Are Men Or Women Better At Assembling IKEA Furniture? One Thing's For Sure: We All Need The Instruction Booklet
IKEA furniture assembly provides endless opportunity for couples to fight, but there is at least one argument that can be laid to rest thanks to science. New research says that men are slightly better than women at assembling IKEA furniture — at least when it comes to putting an item together on their own. Obviously this doesn't mean that every man is better with IKEA furniture than every woman, though, so I suppose individual couples are still free to fight about it if they like.
The psychologists who decided to look into the issue first became interested in the topic after Petra Hesser, then head of IKEA in Germany, told the media that women are better at assembling flat-pack furniture back in 2008. “Men never look at the directions and have the most problems with construction because they always think they can do that,” Hesser told news agency DPA. “That is empirically proven.”
Though Hesser didn't refer to any empirical evidence on the subject or otherwise indicate how this claim might have been proven, researchers in Norway decided to investigate her claim and see if it was in fact empirically accurate. They were somewhat skeptical given that research usually shows that men have better spatial reasoning skills. And it turns out guys are slightly better at it — but it's also worth noting that everyone is better when they use the instruction booklet.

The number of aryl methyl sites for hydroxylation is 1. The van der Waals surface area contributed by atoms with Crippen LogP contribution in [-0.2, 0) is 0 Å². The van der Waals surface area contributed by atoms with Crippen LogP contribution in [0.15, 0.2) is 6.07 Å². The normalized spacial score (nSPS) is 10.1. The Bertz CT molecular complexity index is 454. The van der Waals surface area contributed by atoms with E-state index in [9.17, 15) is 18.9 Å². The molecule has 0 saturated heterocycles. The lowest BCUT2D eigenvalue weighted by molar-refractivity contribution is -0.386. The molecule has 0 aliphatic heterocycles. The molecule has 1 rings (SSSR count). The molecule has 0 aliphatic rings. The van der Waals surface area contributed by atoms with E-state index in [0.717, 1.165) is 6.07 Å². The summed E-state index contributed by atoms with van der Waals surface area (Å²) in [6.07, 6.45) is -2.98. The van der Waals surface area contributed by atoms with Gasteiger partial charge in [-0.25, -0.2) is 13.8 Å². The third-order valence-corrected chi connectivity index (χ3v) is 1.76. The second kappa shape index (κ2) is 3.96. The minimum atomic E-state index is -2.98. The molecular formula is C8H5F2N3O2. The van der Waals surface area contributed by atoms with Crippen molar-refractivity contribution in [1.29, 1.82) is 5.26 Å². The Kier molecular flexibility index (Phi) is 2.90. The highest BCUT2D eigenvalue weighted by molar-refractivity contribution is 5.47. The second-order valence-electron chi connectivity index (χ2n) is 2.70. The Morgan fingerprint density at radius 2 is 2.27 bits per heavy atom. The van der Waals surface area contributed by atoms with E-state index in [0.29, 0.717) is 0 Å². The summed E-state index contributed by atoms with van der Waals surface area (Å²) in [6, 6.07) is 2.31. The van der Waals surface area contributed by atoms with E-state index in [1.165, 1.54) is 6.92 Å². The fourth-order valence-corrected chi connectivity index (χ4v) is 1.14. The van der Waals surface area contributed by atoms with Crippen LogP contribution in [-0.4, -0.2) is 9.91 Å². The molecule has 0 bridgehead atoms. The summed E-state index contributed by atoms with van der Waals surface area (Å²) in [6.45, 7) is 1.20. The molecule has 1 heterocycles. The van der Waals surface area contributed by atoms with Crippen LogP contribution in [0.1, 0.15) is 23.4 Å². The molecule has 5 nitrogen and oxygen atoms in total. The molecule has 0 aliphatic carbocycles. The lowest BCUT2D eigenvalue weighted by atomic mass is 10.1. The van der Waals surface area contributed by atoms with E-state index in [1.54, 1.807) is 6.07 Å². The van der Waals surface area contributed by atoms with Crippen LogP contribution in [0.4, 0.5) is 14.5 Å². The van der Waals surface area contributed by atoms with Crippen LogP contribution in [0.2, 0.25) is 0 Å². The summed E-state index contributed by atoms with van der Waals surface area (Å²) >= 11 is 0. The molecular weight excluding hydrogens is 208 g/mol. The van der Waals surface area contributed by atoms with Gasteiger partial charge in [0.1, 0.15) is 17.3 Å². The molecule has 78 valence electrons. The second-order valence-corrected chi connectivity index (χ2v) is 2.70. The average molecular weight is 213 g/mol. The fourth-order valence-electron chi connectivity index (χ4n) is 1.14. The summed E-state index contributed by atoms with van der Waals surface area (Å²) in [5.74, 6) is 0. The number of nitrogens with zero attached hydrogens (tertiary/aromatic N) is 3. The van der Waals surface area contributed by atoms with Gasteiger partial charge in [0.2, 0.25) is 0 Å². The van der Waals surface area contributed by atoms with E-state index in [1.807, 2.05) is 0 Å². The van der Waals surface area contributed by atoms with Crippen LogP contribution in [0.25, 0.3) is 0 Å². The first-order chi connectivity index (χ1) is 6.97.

Yes, even Ryan Reynolds.
In the study, 40 male and 40 female university students were assigned to assemble an IKEA "Udden" kitchen trolley as quickly as they could. Half had to complete the task without the instructions, while half had access to instruction booklet from IKEA. Men were able to construct the trolley in an average of 22.48 minutes with the instructions, and 24.80 minutes without, while women averaged 23.65 with instructions and 28.44 without. This means that Hesser's claim about women being better when left to their own devices could still possibly be true if men are more likely to ignore the instruction book when assembling things in their living room.
The researchers point out that this is a relatively small sample size of students in Norway, and it only included one IKEA item, so more research would be needed in order to further verify that men are overall faster at assembling IKEA furniture, but one take away I think we all can agree on is the need for an instruction booklet. It might include silly drawings of cartoon people with pencils behind their ears, but it will save you a lot of time when it comes to putting together your new apartment.